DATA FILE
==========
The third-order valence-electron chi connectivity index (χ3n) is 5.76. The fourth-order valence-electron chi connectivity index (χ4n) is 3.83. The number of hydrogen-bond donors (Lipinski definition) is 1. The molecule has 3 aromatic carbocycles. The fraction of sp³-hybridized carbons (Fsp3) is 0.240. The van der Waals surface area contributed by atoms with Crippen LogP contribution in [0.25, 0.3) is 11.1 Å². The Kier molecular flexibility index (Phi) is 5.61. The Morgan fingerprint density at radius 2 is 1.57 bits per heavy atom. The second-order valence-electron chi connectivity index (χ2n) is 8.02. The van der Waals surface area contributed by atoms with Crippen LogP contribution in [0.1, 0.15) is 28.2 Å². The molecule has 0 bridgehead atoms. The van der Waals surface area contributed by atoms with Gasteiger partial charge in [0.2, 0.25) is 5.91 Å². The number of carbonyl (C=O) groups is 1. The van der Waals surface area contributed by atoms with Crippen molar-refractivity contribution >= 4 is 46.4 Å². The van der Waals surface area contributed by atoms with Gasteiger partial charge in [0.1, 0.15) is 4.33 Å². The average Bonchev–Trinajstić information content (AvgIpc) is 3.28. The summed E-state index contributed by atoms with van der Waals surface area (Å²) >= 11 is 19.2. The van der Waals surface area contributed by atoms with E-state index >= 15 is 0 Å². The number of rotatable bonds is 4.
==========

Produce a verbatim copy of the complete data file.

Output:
The third-order valence-electron chi connectivity index (χ3n) is 5.76. The fourth-order valence-electron chi connectivity index (χ4n) is 3.83. The number of hydrogen-bond donors (Lipinski definition) is 1. The molecule has 3 aromatic carbocycles. The fraction of sp³-hybridized carbons (Fsp3) is 0.240. The van der Waals surface area contributed by atoms with Crippen LogP contribution in [0.25, 0.3) is 11.1 Å². The Kier molecular flexibility index (Phi) is 5.61. The Morgan fingerprint density at radius 2 is 1.57 bits per heavy atom. The second-order valence-electron chi connectivity index (χ2n) is 8.02. The van der Waals surface area contributed by atoms with Crippen LogP contribution in [0.1, 0.15) is 28.2 Å². The molecule has 0 bridgehead atoms. The van der Waals surface area contributed by atoms with Gasteiger partial charge in [0.2, 0.25) is 5.91 Å². The number of carbonyl (C=O) groups is 1. The van der Waals surface area contributed by atoms with Crippen molar-refractivity contribution >= 4 is 46.4 Å². The van der Waals surface area contributed by atoms with Gasteiger partial charge in [0.1, 0.15) is 4.33 Å². The average Bonchev–Trinajstić information content (AvgIpc) is 3.28. The summed E-state index contributed by atoms with van der Waals surface area (Å²) >= 11 is 19.2. The van der Waals surface area contributed by atoms with E-state index >= 15 is 0 Å². The number of rotatable bonds is 4.